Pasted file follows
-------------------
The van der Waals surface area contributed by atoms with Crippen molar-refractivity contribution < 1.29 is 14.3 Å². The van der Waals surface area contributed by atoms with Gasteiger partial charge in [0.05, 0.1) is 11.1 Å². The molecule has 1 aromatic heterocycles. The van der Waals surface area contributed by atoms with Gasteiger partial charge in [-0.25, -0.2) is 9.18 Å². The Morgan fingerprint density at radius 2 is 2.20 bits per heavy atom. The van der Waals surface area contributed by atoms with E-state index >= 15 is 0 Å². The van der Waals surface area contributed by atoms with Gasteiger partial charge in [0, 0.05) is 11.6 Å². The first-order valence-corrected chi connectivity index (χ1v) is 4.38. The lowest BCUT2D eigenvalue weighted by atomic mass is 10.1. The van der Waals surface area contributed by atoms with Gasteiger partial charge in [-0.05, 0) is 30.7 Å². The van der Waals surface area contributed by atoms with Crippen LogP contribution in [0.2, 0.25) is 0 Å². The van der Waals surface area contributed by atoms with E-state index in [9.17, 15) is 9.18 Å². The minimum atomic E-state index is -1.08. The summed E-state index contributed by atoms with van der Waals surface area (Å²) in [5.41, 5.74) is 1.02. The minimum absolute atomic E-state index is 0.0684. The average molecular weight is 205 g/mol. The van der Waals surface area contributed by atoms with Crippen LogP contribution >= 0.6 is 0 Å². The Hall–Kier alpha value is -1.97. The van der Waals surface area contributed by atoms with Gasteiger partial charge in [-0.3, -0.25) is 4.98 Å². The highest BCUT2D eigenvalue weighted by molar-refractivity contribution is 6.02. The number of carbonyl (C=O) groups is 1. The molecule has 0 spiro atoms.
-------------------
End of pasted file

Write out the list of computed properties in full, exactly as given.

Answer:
The van der Waals surface area contributed by atoms with Crippen molar-refractivity contribution < 1.29 is 14.3 Å². The van der Waals surface area contributed by atoms with Gasteiger partial charge in [0.05, 0.1) is 11.1 Å². The molecule has 1 aromatic heterocycles. The van der Waals surface area contributed by atoms with Gasteiger partial charge in [-0.25, -0.2) is 9.18 Å². The Morgan fingerprint density at radius 2 is 2.20 bits per heavy atom. The van der Waals surface area contributed by atoms with E-state index >= 15 is 0 Å². The van der Waals surface area contributed by atoms with Gasteiger partial charge in [0, 0.05) is 11.6 Å². The first-order valence-corrected chi connectivity index (χ1v) is 4.38. The lowest BCUT2D eigenvalue weighted by atomic mass is 10.1. The van der Waals surface area contributed by atoms with Gasteiger partial charge in [-0.05, 0) is 30.7 Å². The van der Waals surface area contributed by atoms with Crippen LogP contribution in [0.2, 0.25) is 0 Å². The van der Waals surface area contributed by atoms with E-state index in [9.17, 15) is 9.18 Å². The minimum atomic E-state index is -1.08. The summed E-state index contributed by atoms with van der Waals surface area (Å²) in [5.41, 5.74) is 1.02. The minimum absolute atomic E-state index is 0.0684. The average molecular weight is 205 g/mol. The van der Waals surface area contributed by atoms with Crippen LogP contribution >= 0.6 is 0 Å². The Hall–Kier alpha value is -1.97. The van der Waals surface area contributed by atoms with Gasteiger partial charge in [-0.3, -0.25) is 4.98 Å². The highest BCUT2D eigenvalue weighted by molar-refractivity contribution is 6.02. The number of carbonyl (C=O) groups is 1. The molecule has 0 spiro atoms.